Hit-and-runamuk: rants and whines from the Conspirasphere
Even though, like most people, I spend more time reading real news, the media Conspirasphere always offers an interesting diversion from the daily dose of sad, heart-breaking and/or outrageous headlines from across the globe. Part of the entertainment factor with these things is in wondering what kind of sad, heartbreaking and/or outrageous personal bias is going on in the heads of people who seem rabidly devoted to spreading conspiracies. Depending on the source and the manner they are offered conspiracies can be ugly or just plain lame. Unfortunately, no matter how ridiculous the conspiracy theory is, the person who has created and/or perpetuating the theory often truly believes what they're saying. Now while some conspiracies may be constructed on certain elements of truth or fact, and a rare few have even turned out to be true, in all too many cases the foundation is simply cynicism, paranoia or bias. And nine times out of ten the more of a celebrity the conspiracy-spewer is the more likely they're going to find a welcoming audience for their charges.
The last month has been a fecund one for the Conspirasphere and following ditties are a few of the more eyebrow-raising ones I've come across. And at the end of the list you will find a poll where you can vote for which one is this month's biggest ManBearPig.
definition of ManBearPig
ManBearPig is a term used from an episode of the animated TV show, South Park. In this episode the show's parody caricature of Al Gore arrives in South Park to promote "ManBearPig Awareness", Gore convinces the kids of South Park that MBP is a terrifying monster that poses a global threat. But later, in order to prevent the discovery it is all just a hoax, Gore pretends to kill the unseen beast -whilst endangering several of South Park kids in order to do so. Gore hails himself a hero though the kids realize now that he is just a pathetic liar and hoodwinker. The viewer is left with the distinct understanding that the closest thing to a real ManBearPig South Park or the world had to fear was it's creator.
This month's Hit-and-Runamuk selections from the Conspirasphere
Janeane Garofalo says Herman Cain is being paid to deflect Republican racism
Appearing on Countdown with Keith Olbermann (now airing on Current TV), actress Janeane Garofalo recently accused Herman Cain of being paid to run as a GOP candidate. Her theory alleges that the Republicans are trying to disguise their inherent "racism" by offering up a black contender. She went further into speculation by claiming, “There may be a touch of Stockholm syndrome, because anytime I see a person of color or a female in the Republican Party or the conservative movement or the tea party, I wonder how they could be trying to curry favor with the oppressors? Is it Stockholm syndrome or does somebody pay them?”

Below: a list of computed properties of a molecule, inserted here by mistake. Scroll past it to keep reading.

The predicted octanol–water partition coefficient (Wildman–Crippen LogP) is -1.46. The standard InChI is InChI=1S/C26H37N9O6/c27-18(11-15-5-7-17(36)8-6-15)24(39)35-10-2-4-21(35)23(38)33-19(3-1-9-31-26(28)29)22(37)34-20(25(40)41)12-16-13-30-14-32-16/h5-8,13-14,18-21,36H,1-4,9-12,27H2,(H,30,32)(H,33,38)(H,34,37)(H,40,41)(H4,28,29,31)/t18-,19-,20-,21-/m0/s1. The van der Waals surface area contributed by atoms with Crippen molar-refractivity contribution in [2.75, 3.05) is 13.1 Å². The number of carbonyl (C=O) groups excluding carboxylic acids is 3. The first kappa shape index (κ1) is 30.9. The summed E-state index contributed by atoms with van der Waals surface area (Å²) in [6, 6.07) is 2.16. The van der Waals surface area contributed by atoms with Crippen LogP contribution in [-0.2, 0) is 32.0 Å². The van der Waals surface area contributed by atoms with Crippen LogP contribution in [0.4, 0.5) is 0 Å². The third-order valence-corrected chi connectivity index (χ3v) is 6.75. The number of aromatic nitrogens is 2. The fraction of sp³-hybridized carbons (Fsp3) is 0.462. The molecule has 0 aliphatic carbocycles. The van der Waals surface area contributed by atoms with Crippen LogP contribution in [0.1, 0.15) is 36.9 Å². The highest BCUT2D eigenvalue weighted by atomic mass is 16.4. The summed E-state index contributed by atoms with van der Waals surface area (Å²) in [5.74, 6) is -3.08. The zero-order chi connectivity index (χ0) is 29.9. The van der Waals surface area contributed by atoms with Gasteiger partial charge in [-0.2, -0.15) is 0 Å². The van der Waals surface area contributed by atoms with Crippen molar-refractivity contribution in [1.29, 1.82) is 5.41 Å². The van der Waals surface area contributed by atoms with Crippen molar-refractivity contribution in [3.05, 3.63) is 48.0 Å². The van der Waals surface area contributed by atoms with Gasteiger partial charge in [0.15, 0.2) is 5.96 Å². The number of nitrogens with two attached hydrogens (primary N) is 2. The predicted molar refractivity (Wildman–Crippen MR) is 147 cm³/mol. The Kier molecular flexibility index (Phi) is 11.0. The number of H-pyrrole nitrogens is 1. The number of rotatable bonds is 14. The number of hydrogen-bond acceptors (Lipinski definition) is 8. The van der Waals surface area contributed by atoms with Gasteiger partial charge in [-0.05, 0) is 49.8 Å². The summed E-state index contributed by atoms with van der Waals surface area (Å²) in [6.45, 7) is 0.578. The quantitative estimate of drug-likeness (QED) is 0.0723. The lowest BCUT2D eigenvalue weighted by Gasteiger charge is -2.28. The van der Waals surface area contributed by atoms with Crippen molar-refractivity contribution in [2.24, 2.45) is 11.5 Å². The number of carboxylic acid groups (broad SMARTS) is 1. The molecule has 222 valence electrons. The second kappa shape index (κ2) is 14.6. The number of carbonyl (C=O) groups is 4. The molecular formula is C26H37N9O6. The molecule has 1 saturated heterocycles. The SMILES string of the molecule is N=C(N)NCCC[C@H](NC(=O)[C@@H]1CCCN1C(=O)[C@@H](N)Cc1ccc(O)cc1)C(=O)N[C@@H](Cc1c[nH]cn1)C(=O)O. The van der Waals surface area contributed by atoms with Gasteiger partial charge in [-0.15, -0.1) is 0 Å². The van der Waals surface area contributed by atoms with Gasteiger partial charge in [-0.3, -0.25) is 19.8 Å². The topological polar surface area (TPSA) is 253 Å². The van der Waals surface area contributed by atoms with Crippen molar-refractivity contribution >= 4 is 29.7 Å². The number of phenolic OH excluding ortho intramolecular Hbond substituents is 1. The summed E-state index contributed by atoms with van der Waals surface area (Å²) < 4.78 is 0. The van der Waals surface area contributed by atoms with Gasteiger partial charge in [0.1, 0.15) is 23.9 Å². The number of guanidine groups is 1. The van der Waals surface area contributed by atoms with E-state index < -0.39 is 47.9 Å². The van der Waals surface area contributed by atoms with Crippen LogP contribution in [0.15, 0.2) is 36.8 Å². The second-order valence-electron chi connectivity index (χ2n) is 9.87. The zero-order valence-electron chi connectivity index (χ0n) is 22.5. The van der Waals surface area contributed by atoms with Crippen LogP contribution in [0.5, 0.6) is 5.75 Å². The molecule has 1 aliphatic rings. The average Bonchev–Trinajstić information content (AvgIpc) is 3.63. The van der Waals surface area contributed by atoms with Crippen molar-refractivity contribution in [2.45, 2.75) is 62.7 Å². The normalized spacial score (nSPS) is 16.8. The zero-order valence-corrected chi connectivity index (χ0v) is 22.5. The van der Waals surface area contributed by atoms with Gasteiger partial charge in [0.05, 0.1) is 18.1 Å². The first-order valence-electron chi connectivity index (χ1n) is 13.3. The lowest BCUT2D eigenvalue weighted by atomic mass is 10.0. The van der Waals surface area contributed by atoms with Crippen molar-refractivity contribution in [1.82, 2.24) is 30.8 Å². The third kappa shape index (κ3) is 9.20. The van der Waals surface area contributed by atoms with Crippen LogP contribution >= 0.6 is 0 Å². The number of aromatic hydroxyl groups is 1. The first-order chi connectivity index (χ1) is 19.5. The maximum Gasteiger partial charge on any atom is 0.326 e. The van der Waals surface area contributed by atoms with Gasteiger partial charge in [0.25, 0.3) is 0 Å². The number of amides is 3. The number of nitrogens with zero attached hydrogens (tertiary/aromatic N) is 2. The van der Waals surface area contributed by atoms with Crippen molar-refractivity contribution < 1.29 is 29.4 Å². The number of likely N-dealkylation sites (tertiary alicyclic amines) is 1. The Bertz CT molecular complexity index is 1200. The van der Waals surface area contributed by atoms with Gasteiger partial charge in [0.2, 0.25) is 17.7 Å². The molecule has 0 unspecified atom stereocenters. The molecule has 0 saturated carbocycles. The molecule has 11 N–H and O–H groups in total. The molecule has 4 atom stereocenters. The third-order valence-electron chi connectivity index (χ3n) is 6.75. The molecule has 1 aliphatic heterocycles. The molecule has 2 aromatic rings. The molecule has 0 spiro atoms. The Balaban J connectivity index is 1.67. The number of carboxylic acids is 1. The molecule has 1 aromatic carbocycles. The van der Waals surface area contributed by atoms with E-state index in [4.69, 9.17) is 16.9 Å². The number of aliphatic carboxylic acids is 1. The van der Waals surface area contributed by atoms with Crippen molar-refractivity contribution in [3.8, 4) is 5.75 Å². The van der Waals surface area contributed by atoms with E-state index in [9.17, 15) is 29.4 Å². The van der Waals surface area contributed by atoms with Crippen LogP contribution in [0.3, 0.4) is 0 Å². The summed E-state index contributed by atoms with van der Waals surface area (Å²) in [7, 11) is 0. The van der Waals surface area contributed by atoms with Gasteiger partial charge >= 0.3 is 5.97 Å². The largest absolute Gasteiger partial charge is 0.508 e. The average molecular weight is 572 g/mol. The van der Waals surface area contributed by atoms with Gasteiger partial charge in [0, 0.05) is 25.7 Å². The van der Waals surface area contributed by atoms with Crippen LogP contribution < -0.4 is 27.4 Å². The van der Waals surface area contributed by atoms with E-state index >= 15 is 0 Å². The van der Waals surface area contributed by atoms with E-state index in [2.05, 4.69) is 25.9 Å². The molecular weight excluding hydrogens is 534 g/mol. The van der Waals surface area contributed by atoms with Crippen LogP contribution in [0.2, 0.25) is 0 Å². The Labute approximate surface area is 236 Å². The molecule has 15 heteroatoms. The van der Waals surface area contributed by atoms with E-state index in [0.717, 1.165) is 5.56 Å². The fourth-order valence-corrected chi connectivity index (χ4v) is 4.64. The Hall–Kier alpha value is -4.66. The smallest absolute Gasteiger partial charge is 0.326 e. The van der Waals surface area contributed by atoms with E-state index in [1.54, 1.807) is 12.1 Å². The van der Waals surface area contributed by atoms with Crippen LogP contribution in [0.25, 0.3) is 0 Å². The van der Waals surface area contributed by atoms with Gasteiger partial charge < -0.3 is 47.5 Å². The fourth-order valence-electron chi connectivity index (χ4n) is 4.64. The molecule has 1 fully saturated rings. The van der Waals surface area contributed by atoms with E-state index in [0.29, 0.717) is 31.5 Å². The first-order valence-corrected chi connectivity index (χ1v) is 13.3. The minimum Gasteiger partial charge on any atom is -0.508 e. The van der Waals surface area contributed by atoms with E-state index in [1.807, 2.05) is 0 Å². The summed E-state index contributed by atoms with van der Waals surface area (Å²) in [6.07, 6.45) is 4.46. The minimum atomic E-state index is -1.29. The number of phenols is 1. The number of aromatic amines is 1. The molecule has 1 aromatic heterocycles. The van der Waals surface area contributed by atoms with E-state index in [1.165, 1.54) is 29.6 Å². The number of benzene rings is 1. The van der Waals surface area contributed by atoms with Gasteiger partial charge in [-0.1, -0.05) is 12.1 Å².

This isn't Garofalo's first political diatribe. She once said that seeing the American flag insults her. And last year the outspoken liberal actress made headlines with the claim that the Tea Party was all about racism: "Let's be very honest about what this is about," she said. "It's not about bashing Democrats, it's not about taxes, they have no idea what the Boston tea party was about, they don't know their history at all. This is about hating a black man in the White House. This is racism straight up."
Ms. Garofalo's allegations -however steeped in paranoia they may be- at least are consistent. She levels her assaults at Conservative, Republican, Independents and basically every non-liberal voting American alike. But while even the most delusional American has the right to voice their views, I can't help but wish media forums like Current TV would at least try to temper the propaganda with a modicum of civility. Throwing out malicious, unsubstantiated allegations is intolerance, straight up.
On video: Janeane Garafalo accuses Herman Cain of being a paid "Uncle Tom"
Christine O'Donnell accuses Piers Morgan of sexual harassment
The former Senate hope-for and self-hailed "nationally recognized political commentator and marketing consultant" splashed into headlines last year with the announcement she had once dabbled in witchcraft. Her confession made for sensationalism throughout media land, not to mention it upset potential Wiccan voters by her clear confusion of real witchcraft (wicca) with Satanism. In August O'Donnell made fresh news with her St. Martin's Press release of her book, Troublemaker: Let's Do What It Takes To Make America Great Again.
This last week O'Donnell appeared for an interview section with CNN's Piers Morgan. O'Donnell, however, became agitated when Morgan began asking questions about the subjects covered in her new book. In fact she became so agitated that she accused Morgan of being rude and proceeded to walk off the interview. Later appearing on NBC's Today show O'Donnell claimed Morgan acted creepy during his interview, and further accused him of trying to sexually harass her. She has contended that Morgan would never bring up such questions with other political figures such as President Obama or Joe Biden.